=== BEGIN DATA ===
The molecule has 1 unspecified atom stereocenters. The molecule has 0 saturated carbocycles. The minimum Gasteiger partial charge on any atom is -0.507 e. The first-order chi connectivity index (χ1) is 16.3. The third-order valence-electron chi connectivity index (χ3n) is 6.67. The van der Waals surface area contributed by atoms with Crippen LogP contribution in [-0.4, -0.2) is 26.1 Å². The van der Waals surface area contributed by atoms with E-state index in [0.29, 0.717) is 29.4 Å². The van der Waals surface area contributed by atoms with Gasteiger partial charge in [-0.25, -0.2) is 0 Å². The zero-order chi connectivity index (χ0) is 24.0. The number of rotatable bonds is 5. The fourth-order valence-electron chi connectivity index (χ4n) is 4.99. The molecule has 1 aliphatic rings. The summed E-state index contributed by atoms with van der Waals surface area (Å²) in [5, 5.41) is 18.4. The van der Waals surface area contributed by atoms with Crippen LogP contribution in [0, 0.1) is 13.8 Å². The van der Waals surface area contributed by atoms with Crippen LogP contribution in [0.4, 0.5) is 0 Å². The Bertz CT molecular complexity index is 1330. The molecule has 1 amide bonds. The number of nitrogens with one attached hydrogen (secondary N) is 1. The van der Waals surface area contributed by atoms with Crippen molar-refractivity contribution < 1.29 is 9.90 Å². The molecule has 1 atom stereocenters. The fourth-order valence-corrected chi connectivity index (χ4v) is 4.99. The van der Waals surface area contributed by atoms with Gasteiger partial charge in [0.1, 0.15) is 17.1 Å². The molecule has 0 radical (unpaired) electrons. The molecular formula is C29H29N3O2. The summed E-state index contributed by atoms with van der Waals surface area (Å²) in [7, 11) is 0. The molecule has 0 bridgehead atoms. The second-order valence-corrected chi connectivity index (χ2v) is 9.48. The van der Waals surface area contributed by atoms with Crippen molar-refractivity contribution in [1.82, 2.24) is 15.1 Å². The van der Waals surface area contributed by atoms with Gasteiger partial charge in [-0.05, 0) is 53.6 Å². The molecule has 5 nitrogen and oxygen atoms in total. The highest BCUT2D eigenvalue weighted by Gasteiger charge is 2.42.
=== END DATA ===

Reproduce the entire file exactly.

The molecule has 1 unspecified atom stereocenters. The molecule has 0 saturated carbocycles. The minimum Gasteiger partial charge on any atom is -0.507 e. The first-order chi connectivity index (χ1) is 16.3. The third-order valence-electron chi connectivity index (χ3n) is 6.67. The van der Waals surface area contributed by atoms with Crippen LogP contribution in [-0.4, -0.2) is 26.1 Å². The van der Waals surface area contributed by atoms with E-state index in [0.29, 0.717) is 29.4 Å². The van der Waals surface area contributed by atoms with Gasteiger partial charge in [-0.25, -0.2) is 0 Å². The zero-order chi connectivity index (χ0) is 24.0. The number of rotatable bonds is 5. The fourth-order valence-electron chi connectivity index (χ4n) is 4.99. The molecule has 1 aliphatic rings. The summed E-state index contributed by atoms with van der Waals surface area (Å²) in [5, 5.41) is 18.4. The van der Waals surface area contributed by atoms with Crippen LogP contribution in [0, 0.1) is 13.8 Å². The van der Waals surface area contributed by atoms with Crippen LogP contribution in [0.4, 0.5) is 0 Å². The Bertz CT molecular complexity index is 1330. The molecule has 1 amide bonds. The number of nitrogens with one attached hydrogen (secondary N) is 1. The van der Waals surface area contributed by atoms with Crippen molar-refractivity contribution < 1.29 is 9.90 Å². The molecule has 1 atom stereocenters. The fourth-order valence-corrected chi connectivity index (χ4v) is 4.99. The van der Waals surface area contributed by atoms with Gasteiger partial charge in [0.1, 0.15) is 17.1 Å². The molecule has 0 radical (unpaired) electrons. The molecular formula is C29H29N3O2. The summed E-state index contributed by atoms with van der Waals surface area (Å²) in [7, 11) is 0. The molecule has 0 bridgehead atoms. The second-order valence-corrected chi connectivity index (χ2v) is 9.48. The van der Waals surface area contributed by atoms with Crippen molar-refractivity contribution in [1.82, 2.24) is 15.1 Å². The van der Waals surface area contributed by atoms with Gasteiger partial charge in [-0.05, 0) is 53.6 Å². The molecule has 5 nitrogen and oxygen atoms in total. The highest BCUT2D eigenvalue weighted by Gasteiger charge is 2.42.